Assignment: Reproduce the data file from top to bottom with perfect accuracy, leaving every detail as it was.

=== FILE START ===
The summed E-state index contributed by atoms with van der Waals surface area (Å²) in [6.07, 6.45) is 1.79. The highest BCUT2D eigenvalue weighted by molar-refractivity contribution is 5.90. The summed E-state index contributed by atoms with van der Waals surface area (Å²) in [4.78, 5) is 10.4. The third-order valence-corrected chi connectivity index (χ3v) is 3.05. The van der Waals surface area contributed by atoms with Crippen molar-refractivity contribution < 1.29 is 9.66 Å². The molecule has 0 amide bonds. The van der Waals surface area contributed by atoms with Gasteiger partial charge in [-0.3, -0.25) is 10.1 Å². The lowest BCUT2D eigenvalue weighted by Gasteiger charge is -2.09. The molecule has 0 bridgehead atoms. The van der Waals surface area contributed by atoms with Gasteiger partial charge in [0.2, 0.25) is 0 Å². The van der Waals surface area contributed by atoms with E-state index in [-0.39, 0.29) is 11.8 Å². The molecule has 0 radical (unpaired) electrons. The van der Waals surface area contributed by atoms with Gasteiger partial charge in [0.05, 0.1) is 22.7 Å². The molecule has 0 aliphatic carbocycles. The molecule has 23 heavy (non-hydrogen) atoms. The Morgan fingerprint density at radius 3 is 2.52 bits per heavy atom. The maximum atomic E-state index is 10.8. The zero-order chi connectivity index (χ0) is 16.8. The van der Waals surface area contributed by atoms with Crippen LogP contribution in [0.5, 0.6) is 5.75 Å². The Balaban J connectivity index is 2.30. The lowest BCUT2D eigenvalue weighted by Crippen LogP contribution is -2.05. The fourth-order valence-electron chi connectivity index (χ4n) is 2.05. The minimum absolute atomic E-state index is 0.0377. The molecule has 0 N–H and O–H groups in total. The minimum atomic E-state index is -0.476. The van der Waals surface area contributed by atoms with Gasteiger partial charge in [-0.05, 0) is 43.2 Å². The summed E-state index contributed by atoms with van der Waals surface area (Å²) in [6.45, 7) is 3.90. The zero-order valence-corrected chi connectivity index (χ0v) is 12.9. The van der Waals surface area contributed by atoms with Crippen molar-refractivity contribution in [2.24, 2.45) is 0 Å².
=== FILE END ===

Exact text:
The summed E-state index contributed by atoms with van der Waals surface area (Å²) in [6.07, 6.45) is 1.79. The highest BCUT2D eigenvalue weighted by molar-refractivity contribution is 5.90. The summed E-state index contributed by atoms with van der Waals surface area (Å²) in [4.78, 5) is 10.4. The third-order valence-corrected chi connectivity index (χ3v) is 3.05. The van der Waals surface area contributed by atoms with Crippen molar-refractivity contribution < 1.29 is 9.66 Å². The molecule has 0 amide bonds. The van der Waals surface area contributed by atoms with Gasteiger partial charge in [-0.3, -0.25) is 10.1 Å². The lowest BCUT2D eigenvalue weighted by Gasteiger charge is -2.09. The molecule has 0 bridgehead atoms. The van der Waals surface area contributed by atoms with Gasteiger partial charge in [0.2, 0.25) is 0 Å². The van der Waals surface area contributed by atoms with E-state index in [-0.39, 0.29) is 11.8 Å². The molecule has 0 radical (unpaired) electrons. The van der Waals surface area contributed by atoms with Gasteiger partial charge in [0.05, 0.1) is 22.7 Å². The molecule has 0 aliphatic carbocycles. The molecule has 23 heavy (non-hydrogen) atoms. The Morgan fingerprint density at radius 3 is 2.52 bits per heavy atom. The maximum atomic E-state index is 10.8. The zero-order chi connectivity index (χ0) is 16.8. The van der Waals surface area contributed by atoms with Crippen LogP contribution in [0.5, 0.6) is 5.75 Å². The Balaban J connectivity index is 2.30. The lowest BCUT2D eigenvalue weighted by Crippen LogP contribution is -2.05. The fourth-order valence-electron chi connectivity index (χ4n) is 2.05. The minimum absolute atomic E-state index is 0.0377. The molecule has 0 N–H and O–H groups in total. The minimum atomic E-state index is -0.476. The van der Waals surface area contributed by atoms with Gasteiger partial charge in [-0.05, 0) is 43.2 Å². The summed E-state index contributed by atoms with van der Waals surface area (Å²) in [6.45, 7) is 3.90. The zero-order valence-corrected chi connectivity index (χ0v) is 12.9. The van der Waals surface area contributed by atoms with Crippen molar-refractivity contribution in [2.24, 2.45) is 0 Å².